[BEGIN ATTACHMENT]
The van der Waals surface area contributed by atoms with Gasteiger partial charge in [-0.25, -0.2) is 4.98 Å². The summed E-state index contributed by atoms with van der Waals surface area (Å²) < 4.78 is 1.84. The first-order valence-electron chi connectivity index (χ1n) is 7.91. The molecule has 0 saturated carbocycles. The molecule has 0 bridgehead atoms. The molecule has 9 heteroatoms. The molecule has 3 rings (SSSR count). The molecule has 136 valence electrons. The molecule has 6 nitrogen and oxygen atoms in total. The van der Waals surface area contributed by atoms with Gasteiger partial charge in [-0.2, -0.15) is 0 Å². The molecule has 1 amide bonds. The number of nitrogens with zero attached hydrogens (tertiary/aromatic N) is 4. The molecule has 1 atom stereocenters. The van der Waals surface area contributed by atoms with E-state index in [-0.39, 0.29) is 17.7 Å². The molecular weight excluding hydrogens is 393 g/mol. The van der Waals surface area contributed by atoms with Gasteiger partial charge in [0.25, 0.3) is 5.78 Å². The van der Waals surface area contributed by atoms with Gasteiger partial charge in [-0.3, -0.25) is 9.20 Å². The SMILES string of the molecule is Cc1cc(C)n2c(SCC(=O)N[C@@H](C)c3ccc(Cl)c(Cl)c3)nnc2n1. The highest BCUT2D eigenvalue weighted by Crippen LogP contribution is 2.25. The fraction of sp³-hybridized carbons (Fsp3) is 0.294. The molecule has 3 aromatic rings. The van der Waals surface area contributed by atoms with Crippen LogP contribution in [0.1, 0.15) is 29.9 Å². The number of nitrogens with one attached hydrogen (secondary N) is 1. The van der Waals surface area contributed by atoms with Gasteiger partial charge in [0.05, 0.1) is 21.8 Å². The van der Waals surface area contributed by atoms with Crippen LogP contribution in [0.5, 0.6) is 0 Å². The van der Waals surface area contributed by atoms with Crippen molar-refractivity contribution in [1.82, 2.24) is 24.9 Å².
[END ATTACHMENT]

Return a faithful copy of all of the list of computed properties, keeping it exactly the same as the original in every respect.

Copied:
The van der Waals surface area contributed by atoms with Gasteiger partial charge in [-0.25, -0.2) is 4.98 Å². The summed E-state index contributed by atoms with van der Waals surface area (Å²) < 4.78 is 1.84. The first-order valence-electron chi connectivity index (χ1n) is 7.91. The molecule has 0 saturated carbocycles. The molecule has 0 bridgehead atoms. The molecule has 9 heteroatoms. The molecule has 3 rings (SSSR count). The molecule has 136 valence electrons. The molecule has 6 nitrogen and oxygen atoms in total. The van der Waals surface area contributed by atoms with Gasteiger partial charge in [-0.2, -0.15) is 0 Å². The molecule has 1 amide bonds. The number of nitrogens with zero attached hydrogens (tertiary/aromatic N) is 4. The molecule has 1 atom stereocenters. The van der Waals surface area contributed by atoms with E-state index in [-0.39, 0.29) is 17.7 Å². The molecular weight excluding hydrogens is 393 g/mol. The van der Waals surface area contributed by atoms with Gasteiger partial charge in [0.25, 0.3) is 5.78 Å². The van der Waals surface area contributed by atoms with Gasteiger partial charge in [-0.3, -0.25) is 9.20 Å². The SMILES string of the molecule is Cc1cc(C)n2c(SCC(=O)N[C@@H](C)c3ccc(Cl)c(Cl)c3)nnc2n1. The highest BCUT2D eigenvalue weighted by Crippen LogP contribution is 2.25. The fraction of sp³-hybridized carbons (Fsp3) is 0.294. The molecule has 3 aromatic rings. The van der Waals surface area contributed by atoms with Crippen LogP contribution in [0.1, 0.15) is 29.9 Å². The number of nitrogens with one attached hydrogen (secondary N) is 1. The van der Waals surface area contributed by atoms with Gasteiger partial charge in [0.05, 0.1) is 21.8 Å². The van der Waals surface area contributed by atoms with Crippen LogP contribution in [0.5, 0.6) is 0 Å². The van der Waals surface area contributed by atoms with Crippen molar-refractivity contribution in [1.82, 2.24) is 24.9 Å².